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Is it possible to ask Git to use CRLF instead of just LF at the end of the lines it puts into a file when it needs merging?

Merge using LFs

If resolving conflicts in a text editor without visible EOL characters, it is easy to accidentally end up with these LFs getting merged if you delete by selection:

Delete by selection

Leaving you with:

LFs sneak into file!

And now two LFs have sneaked their way into your otherwise CRLF file!

Obviously one alternative is to just take more care over line endings when resolving merges, but I thought I would ask in case there were a way to tell Git to use CRLF for the lines it generates here.

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You told us precisely zero information about your environment. What OS? If it's Windows, what Git distribution are you using? Is it Git for Windows or Cygwin Git or some third-party product integrating Git? What version? What EOL-related Git settings are in effect? – kostix Jul 24 '13 at 13:07
    
I don't think much of that is relevant. All I asked was "Is it possible to ask Git to use CRLF instead of just LF at the end of the lines it puts into a file when it needs merging?" For the record I am using Cygwin Git on Windows. Currently I have autocrlf set to false. – Jamie Humphries Jul 24 '13 at 15:29
    
You're underestimating complications Git has to deal with to handle EOL issues. A quick glance over the git-config manual page or searching SO for "git+cr+lf" would tell you. And then there's impedance mismatch between software platforms (for instance, Git for Windows implements many quirks to make the thing work on Windows) which may affect the way Git works. – kostix Jul 25 '13 at 10:12
    
Starting git 2.8+ (March 2016), this issue won't happen again. See my answer below – VonC Feb 18 at 7:07
up vote 7 down vote accepted

Is it possible to ask Git to use CRLF instead of just LF at the end of the lines it puts into a file when it needs merging?

It... actually is possible, from git 2.7.2+ (February 2016).
And you don't have to do anything.

See commit 15980de, commit 86efa21 (27 Jan 2016) by Johannes Schindelin (dscho).
(Merged by Junio C Hamano -- gitster -- in commit ab2c107, 17 Feb 2016)

merge-file: let conflict markers match end-of-line style of the context

When merging files with CR/LF line endings, the conflict markers should match those, lest the output file has mixed line endings.

This is particularly of interest on Windows, where some editors get really confused by mixed line endings.

The original version of this patch by Beat Bolli respected core.eol, and a subsequent improvement by this developer also respected gitattributes.
This approach was sub-optimal, though: git merge-file was invented as a drop-in replacement for GNU merge and as such has no problem operating outside of any repository at all!

Another problem with the original approach was pointed out by Junio Hamano: legacy repositories might have their text files committed using CR/LF line endings (and core.eol and the gitattributes would give us a false impression there). Therefore, the much superior approach is to simply match the context's line endings, if any.

We actually do not have to look at the entire context at all:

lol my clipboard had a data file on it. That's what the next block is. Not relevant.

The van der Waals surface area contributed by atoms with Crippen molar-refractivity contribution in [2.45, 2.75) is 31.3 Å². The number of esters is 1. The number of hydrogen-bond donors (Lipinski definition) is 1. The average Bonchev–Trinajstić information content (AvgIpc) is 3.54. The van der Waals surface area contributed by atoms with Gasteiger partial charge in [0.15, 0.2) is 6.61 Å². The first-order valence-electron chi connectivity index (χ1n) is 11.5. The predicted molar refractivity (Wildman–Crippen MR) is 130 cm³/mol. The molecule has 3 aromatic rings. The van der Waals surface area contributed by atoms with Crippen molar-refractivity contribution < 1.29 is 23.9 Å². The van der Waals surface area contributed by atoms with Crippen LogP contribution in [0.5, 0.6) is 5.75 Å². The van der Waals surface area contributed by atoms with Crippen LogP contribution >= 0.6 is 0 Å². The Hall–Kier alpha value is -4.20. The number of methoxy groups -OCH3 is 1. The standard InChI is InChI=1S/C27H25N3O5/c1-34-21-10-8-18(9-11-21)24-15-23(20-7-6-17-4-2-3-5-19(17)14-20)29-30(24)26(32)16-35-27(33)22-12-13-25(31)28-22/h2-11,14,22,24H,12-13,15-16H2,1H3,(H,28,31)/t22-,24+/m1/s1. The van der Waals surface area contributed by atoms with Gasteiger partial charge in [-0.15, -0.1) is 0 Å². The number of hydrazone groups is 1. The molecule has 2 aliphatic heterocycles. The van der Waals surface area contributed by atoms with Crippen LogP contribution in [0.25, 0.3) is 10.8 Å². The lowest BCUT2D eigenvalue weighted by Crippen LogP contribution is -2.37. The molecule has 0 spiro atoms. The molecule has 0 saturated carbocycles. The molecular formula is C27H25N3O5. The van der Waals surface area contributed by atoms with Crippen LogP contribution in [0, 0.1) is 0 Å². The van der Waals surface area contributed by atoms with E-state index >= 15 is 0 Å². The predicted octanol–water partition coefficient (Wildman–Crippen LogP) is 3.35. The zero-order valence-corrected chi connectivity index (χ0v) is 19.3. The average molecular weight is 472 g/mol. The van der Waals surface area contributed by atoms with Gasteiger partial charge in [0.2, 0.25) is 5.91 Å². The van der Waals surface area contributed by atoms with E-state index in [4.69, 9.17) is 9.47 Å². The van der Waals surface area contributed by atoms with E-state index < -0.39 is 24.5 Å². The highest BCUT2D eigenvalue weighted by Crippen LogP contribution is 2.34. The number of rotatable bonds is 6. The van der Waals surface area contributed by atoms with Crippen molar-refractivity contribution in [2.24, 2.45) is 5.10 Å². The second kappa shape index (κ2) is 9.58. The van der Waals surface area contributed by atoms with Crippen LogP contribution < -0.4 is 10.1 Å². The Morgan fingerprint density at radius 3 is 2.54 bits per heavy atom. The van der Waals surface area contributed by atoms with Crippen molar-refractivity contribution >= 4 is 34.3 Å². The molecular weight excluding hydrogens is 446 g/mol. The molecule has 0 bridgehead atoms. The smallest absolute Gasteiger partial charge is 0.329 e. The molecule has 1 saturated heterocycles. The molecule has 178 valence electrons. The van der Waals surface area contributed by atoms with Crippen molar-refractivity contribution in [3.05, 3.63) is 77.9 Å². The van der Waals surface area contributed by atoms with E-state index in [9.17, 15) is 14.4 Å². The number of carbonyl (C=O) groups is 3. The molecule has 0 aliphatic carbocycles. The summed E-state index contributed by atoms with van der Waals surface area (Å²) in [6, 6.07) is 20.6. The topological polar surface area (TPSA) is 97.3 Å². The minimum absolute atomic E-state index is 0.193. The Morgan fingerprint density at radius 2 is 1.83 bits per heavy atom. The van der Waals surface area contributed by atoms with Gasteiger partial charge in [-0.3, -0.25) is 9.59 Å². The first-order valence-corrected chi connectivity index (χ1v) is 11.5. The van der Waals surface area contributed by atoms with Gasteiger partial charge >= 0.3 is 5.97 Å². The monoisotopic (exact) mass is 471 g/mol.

• if the files are all LF-only, or if they all have CR/LF line endings, it is sufficient to look at just a single line to match that style.
  • And if the line endings are mixed anyway, it is still okay to imitate just a single line's eol: we will just add to the pile of mixed line endings, and there is nothing we can do about that.

So what we do is: we look at the line preceding the conflict, falling back to the line preceding that in case it was the last line and had no line ending, falling back to the first line, first in the first post-image, then the second post-image, and finally the pre-image.
If we find consistent CR/LF (or undecided) end-of-line style, we match that, otherwise we use LF-only line endings for the conflict markers.

Note that while it is true that there have to be at least two lines we can look at (otherwise there would be no conflict), the same is not true for line endings: the three files in question could all consist of a single line without any line ending, each. In this case we fall back to using LF-only.

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There is no setting which controls the line endings used for the "<<<<" markers in git; they are hardcoded to use '\n' in the git source code (see line 173 of xmerge.c).

If you set the "eol" or "core.eol" settings to "crlf", then the "<<<<" markers will have \r\n line endings in the file (this happens during the smudge/clean filter step, after the code linked above), but this has a major side-effect: the files will be "normalised" on their way into the repository, so you will commit files with unix line endings.

This is likely to be not what you want on a .Net project like the example above.

So I don't have a good answer for you, sorry.

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Thanks for linking the source code. It seems that the answer to my question is just No then :) – Jamie Humphries Jul 24 '13 at 23:04
1  
You could raise a bug with git core? – Rich Jul 30 '13 at 15:38

I'm not sure if there's a global way of doing this, but you can set the default EOL character for each file extension in the .gitattributes file (see the End-of-line conversion section of the gitattributes docs.

For example, edit the .gitattributes file in the git project root so that it contains something like this:

*.cs         eol=crlf
*.config     eol=crlf
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In my experiments, this worked, but it had the nasty side-effect of rewriting the file contents to unix line endings when they were committed. Do you know any way to avoid that? – Rich Jul 24 '13 at 15:18

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